Harold Hill Smith

From Wikipedia, the free encyclopedia
Jump to: navigation, search
For other people named Harold Smith, see Harold Smith (disambiguation).

Harold Hill Smith (April 24, 1910 – October 19, 1994) was an American geneticist who first fused a human cell and a plant cell.[1]

Life and career[edit]

Born in Kearny, New Jersey, Smith graduated from Rutgers University and earned master's and doctoral degrees in genetics at Harvard University. He then worked for seven years at the United States Department of Agriculture before serving in the United States Navy in World War II.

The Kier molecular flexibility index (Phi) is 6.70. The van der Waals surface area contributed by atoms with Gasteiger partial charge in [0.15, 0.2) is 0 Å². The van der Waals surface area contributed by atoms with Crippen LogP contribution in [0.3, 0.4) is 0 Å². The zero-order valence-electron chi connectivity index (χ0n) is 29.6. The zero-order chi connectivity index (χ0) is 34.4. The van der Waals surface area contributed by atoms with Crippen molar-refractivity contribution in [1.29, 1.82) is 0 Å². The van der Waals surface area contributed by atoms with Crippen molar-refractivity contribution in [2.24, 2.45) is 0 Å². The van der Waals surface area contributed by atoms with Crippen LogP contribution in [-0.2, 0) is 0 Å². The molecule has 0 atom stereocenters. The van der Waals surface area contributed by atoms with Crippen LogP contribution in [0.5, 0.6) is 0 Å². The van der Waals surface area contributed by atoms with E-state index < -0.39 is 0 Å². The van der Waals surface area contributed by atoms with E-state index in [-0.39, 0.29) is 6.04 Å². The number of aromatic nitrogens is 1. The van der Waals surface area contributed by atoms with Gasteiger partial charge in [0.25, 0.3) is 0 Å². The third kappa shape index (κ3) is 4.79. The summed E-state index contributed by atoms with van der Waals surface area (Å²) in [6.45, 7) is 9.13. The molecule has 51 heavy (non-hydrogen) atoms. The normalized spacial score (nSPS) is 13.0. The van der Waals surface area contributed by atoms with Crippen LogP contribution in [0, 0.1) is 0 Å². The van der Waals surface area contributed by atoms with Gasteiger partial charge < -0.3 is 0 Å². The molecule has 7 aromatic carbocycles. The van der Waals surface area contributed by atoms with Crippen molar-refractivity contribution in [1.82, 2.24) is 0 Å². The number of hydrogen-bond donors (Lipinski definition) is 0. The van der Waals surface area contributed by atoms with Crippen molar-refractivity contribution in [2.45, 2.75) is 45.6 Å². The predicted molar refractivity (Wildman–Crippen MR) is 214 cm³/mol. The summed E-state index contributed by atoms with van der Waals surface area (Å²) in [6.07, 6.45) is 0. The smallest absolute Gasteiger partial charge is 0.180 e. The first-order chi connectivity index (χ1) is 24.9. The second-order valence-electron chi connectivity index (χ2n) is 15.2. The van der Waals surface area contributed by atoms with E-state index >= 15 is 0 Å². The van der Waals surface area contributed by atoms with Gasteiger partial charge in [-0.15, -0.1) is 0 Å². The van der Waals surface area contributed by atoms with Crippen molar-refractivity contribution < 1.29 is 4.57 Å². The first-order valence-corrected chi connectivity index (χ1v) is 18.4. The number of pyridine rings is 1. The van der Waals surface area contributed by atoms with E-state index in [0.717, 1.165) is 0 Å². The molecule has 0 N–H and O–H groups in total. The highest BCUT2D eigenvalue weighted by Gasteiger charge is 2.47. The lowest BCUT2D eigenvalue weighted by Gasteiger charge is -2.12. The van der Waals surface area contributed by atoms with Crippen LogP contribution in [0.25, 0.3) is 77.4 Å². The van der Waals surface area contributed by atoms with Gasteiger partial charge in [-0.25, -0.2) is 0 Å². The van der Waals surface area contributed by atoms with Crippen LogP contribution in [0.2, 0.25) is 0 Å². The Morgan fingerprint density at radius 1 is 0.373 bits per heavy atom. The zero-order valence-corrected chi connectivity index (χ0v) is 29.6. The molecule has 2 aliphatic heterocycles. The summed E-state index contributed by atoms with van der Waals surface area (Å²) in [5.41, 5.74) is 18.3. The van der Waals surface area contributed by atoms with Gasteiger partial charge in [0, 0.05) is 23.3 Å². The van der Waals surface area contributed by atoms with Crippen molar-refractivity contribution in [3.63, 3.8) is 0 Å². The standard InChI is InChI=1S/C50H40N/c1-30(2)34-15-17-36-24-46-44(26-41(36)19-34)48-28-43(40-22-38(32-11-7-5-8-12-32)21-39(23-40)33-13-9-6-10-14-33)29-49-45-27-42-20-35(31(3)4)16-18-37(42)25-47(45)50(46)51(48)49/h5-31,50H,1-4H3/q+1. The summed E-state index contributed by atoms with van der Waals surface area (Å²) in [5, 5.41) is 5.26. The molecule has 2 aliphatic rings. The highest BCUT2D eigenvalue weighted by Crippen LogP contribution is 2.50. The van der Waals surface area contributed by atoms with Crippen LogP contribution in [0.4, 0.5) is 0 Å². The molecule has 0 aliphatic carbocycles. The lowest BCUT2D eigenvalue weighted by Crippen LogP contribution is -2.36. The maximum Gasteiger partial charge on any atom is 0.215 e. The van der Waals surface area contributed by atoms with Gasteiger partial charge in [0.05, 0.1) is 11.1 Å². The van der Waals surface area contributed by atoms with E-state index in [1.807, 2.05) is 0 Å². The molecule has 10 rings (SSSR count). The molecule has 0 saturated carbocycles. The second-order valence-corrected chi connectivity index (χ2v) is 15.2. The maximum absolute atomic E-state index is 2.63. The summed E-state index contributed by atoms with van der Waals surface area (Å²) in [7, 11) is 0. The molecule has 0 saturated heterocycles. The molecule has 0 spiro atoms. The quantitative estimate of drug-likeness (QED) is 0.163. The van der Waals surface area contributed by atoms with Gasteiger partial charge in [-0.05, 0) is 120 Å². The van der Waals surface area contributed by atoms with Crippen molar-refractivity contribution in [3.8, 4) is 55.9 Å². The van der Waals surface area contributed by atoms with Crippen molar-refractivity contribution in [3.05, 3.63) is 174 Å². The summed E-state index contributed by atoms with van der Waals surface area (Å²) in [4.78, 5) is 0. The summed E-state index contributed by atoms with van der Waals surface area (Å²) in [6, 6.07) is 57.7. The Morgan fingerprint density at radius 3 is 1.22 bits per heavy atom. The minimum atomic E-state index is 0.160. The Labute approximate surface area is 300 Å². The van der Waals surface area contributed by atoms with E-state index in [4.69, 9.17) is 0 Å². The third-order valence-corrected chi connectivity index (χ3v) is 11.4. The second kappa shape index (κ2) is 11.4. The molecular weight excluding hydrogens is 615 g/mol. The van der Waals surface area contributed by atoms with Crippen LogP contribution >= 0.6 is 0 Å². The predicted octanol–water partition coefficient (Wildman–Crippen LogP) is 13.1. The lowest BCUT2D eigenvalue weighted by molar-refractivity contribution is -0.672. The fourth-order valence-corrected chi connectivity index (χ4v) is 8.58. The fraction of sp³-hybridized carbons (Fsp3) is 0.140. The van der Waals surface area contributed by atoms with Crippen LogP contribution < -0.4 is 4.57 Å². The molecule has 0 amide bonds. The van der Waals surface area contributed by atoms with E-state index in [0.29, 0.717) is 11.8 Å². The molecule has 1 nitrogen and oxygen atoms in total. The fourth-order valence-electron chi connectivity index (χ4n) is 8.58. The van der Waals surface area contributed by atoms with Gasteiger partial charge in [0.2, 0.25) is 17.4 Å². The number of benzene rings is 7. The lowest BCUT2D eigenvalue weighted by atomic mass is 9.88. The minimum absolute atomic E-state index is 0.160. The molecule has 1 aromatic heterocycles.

He was appointed professor of plant genetics at Cornell University and was senior geneticist at the Brookhaven National Laboratory from 1955 to his retirement in 1978. He died of natural causes in State College, Pennsylvania.[2]

References[edit]

  1. ^ Smith HH, Kao KN, Combatti NC (1976). Interspecific hybridization by protoplast fusion in Nicotiana. The Journal of Heredity, 67:123-128, 1976.
  2. ^ Saxon, Wolfgang (October 25, 1994). Harold Hill Smith, 84, Geneticist Whose Work Led to Cell Fusion. The New York Times